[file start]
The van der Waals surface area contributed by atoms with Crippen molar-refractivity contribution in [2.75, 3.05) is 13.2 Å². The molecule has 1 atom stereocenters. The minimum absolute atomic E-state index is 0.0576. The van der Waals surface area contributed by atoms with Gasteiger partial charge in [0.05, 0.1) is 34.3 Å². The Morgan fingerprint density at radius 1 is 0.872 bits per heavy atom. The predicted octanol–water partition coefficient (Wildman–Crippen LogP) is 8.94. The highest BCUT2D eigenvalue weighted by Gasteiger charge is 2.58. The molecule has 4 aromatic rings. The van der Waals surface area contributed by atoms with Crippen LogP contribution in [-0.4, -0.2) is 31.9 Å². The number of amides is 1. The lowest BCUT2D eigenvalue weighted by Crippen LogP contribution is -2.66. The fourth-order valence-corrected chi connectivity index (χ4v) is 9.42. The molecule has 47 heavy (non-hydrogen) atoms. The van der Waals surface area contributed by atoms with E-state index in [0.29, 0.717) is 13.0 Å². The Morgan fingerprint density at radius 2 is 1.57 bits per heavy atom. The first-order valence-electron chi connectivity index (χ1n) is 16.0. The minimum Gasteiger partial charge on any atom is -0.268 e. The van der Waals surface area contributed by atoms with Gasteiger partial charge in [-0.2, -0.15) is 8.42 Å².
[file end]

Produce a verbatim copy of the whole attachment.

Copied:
The van der Waals surface area contributed by atoms with Crippen molar-refractivity contribution in [2.75, 3.05) is 13.2 Å². The molecule has 1 atom stereocenters. The minimum absolute atomic E-state index is 0.0576. The van der Waals surface area contributed by atoms with Gasteiger partial charge in [0.05, 0.1) is 34.3 Å². The Morgan fingerprint density at radius 1 is 0.872 bits per heavy atom. The predicted octanol–water partition coefficient (Wildman–Crippen LogP) is 8.94. The highest BCUT2D eigenvalue weighted by Gasteiger charge is 2.58. The molecule has 4 aromatic rings. The van der Waals surface area contributed by atoms with Crippen LogP contribution in [-0.4, -0.2) is 31.9 Å². The number of amides is 1. The lowest BCUT2D eigenvalue weighted by Crippen LogP contribution is -2.66. The fourth-order valence-corrected chi connectivity index (χ4v) is 9.42. The molecule has 47 heavy (non-hydrogen) atoms. The van der Waals surface area contributed by atoms with E-state index in [0.29, 0.717) is 13.0 Å². The Morgan fingerprint density at radius 2 is 1.57 bits per heavy atom. The first-order valence-electron chi connectivity index (χ1n) is 16.0. The minimum Gasteiger partial charge on any atom is -0.268 e. The van der Waals surface area contributed by atoms with Gasteiger partial charge in [-0.2, -0.15) is 8.42 Å².